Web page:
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Feedback Exercise: (Receiver In Control) - The WARM Seat, Not The Hot Seat

Brief Description/Purpose

Best used for team meetings, or with groups of people who work together and know each other well enough to provide feedback to each other.

The purpose is to focus people on the importance of having the recipient in control of the feedback.


Group Exercise, Q & A

Age Appropriate

Teen, Adult

Ideal Group Size

8-10 people. If more are present, then you can break into sub-groups.

Time For Exercise

One or two minutes per person in the group receiving feedback


Communication skill, teams

Detailed Instructions If Needed

Have the group arrange themselves in a horseshoe pattern with one chair (the receiver chair facing the horseshoe. The receiver then asks questions of the group, or individuals that will provide him or her with valuable feedback.

If at any time, the receiver feels uncomfortable with the feedback, s/he can signal with a stop sign, or get up and rejoin the group. Continue the process until everyone has had a chance to experience being "in control".

Additional Information if Available

Here's the original information from

The 'warm seat' generates ideas for action points for the seated person.
Unlike the 'hot seat' where individuals are put on the spot and face questions from others, the 'warm seat' is a comfortable seat from which the seated person asks the questions. The most important feature of this reviewing method is that the seated person is in control: if they feel 'too hot', 'too cold' or in any way uncomfortable, they leave the seat to stop whatever is being said.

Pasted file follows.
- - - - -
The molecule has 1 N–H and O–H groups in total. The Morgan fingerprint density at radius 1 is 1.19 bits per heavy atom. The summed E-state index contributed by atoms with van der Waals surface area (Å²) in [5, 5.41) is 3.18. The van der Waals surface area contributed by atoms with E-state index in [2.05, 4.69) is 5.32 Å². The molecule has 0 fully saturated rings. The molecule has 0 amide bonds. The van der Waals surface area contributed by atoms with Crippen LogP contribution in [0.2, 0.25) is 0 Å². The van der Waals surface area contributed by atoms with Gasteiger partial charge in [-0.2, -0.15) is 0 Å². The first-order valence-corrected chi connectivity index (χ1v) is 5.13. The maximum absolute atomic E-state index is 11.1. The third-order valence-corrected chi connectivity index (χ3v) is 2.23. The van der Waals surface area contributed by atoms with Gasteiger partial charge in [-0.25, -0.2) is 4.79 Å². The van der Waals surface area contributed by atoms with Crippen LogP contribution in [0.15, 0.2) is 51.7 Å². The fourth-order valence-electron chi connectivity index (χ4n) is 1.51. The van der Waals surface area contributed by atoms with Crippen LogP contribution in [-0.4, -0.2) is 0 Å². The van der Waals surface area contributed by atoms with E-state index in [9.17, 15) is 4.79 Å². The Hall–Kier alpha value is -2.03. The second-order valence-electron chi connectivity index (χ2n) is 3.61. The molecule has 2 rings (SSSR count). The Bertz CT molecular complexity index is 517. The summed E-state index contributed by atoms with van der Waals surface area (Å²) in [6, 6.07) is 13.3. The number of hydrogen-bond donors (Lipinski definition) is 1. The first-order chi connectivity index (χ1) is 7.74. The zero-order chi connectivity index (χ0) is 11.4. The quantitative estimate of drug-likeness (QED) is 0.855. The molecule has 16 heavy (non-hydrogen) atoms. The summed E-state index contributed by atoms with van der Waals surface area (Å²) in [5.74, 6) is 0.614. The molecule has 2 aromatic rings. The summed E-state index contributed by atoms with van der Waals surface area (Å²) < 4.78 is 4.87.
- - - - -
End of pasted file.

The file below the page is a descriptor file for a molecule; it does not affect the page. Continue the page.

• The group will have shared a number of experiences together and they are ready to think about applying what they have learned to situations outside the immediate learning environment. The concept of action points is briefly explained, and each person is asked to think of one or two questions to ask to the group which will help them with ideas for action points. (How could I be more ...? What should I do if ...? How could I get on better with ...?)
  • Seating is arranged in a horse-shoe facing the 'warm seat'. The first questioner sits in the warm seat and asks their question, which is then clearly written up on a board behind the 'warm seat'. This arrangement focuses the group's attention both on the question and on the questioner.
  • If the questioner asks a question about a situation which is not well known to the group, the reviewer should say, "It will not be easy to answer your question unless you tell us a bit more about ..."
  • The questioner may choose to change their question, ask extra questions, or give more information but (assuming there is a time limit for each person's time in the warm seat), the more they talk, the more they reduce the time for answers.


I believe feedback exercises should be supervised by a competent group facilitator to ensure things don't get out of hand , so that any bad feelings are not left unresolved.

Remember that as with most exercises, it's the debriefing that makes the learning happen. Tailor it to your goal in using the exercise.